Tony: Um… Martin, I have a little newflash [sic] for you. ALL “beliefs” based on faith or fantasy, particularly when it comes to religion, are…inherently harmful…All of them.

The reality is that these “harmless believers” are STILL supporting a MULTI-BILLION [sic] DOLLAR ENTERPRISE…subsidizing and financing an institution that has systematically [harmed millions].

[This isn’t a “news flash” for ANYONE. We are ALL quite aware of the evils perpetrated by many organized religions. However, berating some poor bastard who is himself mired in dogmatic superstition, ignorance and fear will have no effect on the religious leaders who are truly to blame.

But here IS a news flash: there is such a thing as benign faith. If prayer brings comfort to those who are suffering, that is a benign faith. A faith which incites violence, cruelty, bigotry and blind hatred, discourages education, refuses medical care, etc., is a malignant faith and the institutions that propagate it deserve severe approbation.]

Martin: It all comes down to a simple fact [that] people will be more easily swayed if you don’t attack them personally.

Others in the atheist community might say that an attack on religion is not a personal attack, but to many believers it is, because that is what they base their lives upon.

Tony: [W]hat’s wrong with telling someone whose beliefs are silly, archaic, and destructive the TRUTH…? I’ll tell you. Nothing. [It’s] incumbent on the truth-teller to render the pain as directly, if not as humanely as possible. My purpose in standing for truth is not to “sway” people. It’s to get them to ultimately THINK about what they believe…[to get them] on that slow…path to enlightenment.

[Tony’s justification for inflicting “pain” on believers through sanctimonious derision is unacceptable. As I said before, mocking and shaming will only serve to make believers defensive and will cause them to cling that much harder to their religion. We can’t educate the misguided by insulting them. We will only be proving their negative opinions about atheists.]

Martin: If you mock or criticize the believer’s convictions, it is as though you are attacking them personally, and they will shut down the conversation right there. Even worse, they’ll GO INTO ALL-CAPS MODE, as if that makes the defense of belief more substantial.

Tony: Who cares? If a believer takes your criticism personally, that’s not your problem, it’s theirs. [Who says atheists aren’t compassionate?]

Martin: An argument can be much more convincing if it gives context and information instead of just derision.

Tony: [Calling] someone who still believes…a “moron” is just a by-product of the debate. [No. Name-calling is not “a by-product” of debate, it is ad hominem and self-defeating.]

Martin: Atheists and nonbelievers make up such a small part of the world’s population that we can never hope to change the world by ourselves—certainly not, if our primary weapon is yelling at people we don’t agree with. [Cooperation between theists and atheists is the first step toward unified, secularly-led world governments.]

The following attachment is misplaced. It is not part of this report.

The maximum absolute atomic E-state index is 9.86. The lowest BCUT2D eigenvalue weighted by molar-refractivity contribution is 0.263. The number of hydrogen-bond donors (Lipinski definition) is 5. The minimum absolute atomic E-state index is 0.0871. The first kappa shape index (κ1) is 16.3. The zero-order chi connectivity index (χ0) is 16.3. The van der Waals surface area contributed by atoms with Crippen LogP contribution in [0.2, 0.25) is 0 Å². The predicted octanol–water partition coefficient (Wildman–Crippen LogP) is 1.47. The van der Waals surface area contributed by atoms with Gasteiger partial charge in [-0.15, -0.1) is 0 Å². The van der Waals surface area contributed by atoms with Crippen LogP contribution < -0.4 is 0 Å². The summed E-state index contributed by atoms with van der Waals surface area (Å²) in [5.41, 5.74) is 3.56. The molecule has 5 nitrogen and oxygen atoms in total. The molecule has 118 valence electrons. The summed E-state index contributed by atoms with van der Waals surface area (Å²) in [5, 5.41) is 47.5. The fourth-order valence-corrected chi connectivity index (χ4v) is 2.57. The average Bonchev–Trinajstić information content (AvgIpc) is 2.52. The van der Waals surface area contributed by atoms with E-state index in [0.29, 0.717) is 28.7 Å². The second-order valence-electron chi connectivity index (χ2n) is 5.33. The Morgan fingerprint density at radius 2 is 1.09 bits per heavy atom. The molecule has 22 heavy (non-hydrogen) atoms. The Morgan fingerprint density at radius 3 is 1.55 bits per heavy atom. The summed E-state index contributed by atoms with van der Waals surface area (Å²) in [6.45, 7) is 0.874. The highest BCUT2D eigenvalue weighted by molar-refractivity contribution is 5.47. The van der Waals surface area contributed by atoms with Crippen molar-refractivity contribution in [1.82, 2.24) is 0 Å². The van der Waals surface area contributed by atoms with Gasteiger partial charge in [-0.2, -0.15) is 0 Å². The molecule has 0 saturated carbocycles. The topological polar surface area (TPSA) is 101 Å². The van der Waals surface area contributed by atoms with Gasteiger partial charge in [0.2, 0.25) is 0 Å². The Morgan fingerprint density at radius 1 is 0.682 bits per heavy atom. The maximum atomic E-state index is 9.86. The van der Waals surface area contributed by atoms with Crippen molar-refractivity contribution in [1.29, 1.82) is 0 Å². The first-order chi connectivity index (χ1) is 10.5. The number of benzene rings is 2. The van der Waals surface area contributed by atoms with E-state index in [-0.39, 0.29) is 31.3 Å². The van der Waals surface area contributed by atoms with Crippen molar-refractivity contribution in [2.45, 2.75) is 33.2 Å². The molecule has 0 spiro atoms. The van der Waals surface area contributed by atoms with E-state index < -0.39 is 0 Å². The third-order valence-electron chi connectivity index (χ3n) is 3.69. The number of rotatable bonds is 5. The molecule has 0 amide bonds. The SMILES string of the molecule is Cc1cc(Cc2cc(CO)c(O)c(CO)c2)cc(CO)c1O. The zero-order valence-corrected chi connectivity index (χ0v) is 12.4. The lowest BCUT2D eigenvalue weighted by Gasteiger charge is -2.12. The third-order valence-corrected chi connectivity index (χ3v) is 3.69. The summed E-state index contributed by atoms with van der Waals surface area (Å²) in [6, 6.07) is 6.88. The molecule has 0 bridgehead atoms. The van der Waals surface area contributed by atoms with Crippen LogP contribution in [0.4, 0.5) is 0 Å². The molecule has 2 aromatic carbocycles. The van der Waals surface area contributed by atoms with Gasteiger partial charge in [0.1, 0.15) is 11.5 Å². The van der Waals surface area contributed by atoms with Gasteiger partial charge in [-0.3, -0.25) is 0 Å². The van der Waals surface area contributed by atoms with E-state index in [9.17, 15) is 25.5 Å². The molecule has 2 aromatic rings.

Martin: Most theists in the world are not completely delusional. Many see their faith as being primarily about an afterlife and dismiss the more ridiculous stories—about the apocalypse, for instance—as parables used to illustrate a point.

Tony: So…believing in an “afterlife” is a virtuous trait? [Martin said nothing about belief in an afterlife being “virtuous” — he said many hold beliefs which are, in reality, quite innocuous and harm no one.]

Martin: The problem is, the people we hear most from are not the rational ones. It’s the fanatics with the largest and loudest voices.

Tony: Well, as one of those “loud voices”, let me speak in my defense…[No need to get defensive, Martin was referring to fundamental theists…not necessarily fundamental ATHEISTS.]

I speak LOUDLY…[because in] other parts of the world, people who speak HALF as loudly…are being KILLED…TORTURED… ARRESTED AND EXECUTED. So then ask yourself: Do you not have a DUTY, no a RESPONSIBILITY to…speak, SCREAM and DEBATE on their behalf?

[There is no question that everyone should be outraged by any violation of human rights, atheist or otherwise! But all that energy and anger needs to be directed at world leaders who allow the persecution and oppression of ANY group. Screaming at some dumbfuck on Twitter or Facebook isn’t the answer.]

Martin: I have decided to define myself by what I stand for in life rather than what I don’t believe in. I call this “methodological humanism.” In essence, methodological humanism is a standpoint by which everyone, theist, agnostic, and atheist alike, can agree on as a platform from which we can all benefit: the need for food, water, and sanitation; the protection of our natural environment; and the preservation of the world as a whole. Without these things, we, as a species, cease to exist.

Tony: Well, good enough… except for one thing. How do you address the FACT that so much of our resources…are being WASTED, HOARDED, and MISUSED by religious institutions?

How do you discuss this…with theists under your new humanist platform without offending them or making them understand that they are part of the greater problem? Here’s a hint, you can’t. So…[w]hy put yourself into such a wishy-washy position…due to your reluctance to offend?  That makes you a very special kind of apologist. Nothing to be proud of.

[Tony has once again misconstrued and twisted a simple statement of personal purpose. Martin said is that he is choosing to focus on the needs of humanity as a whole, rather than spending his energy in the narrow focus off disabusing theists of their damaging beliefs. Does it really matter WHO is wasting, hoarding, and misusing our resources? Any organization, corporation, or government needs to be held accountable. Theism is only part of the problems the world faces today. ]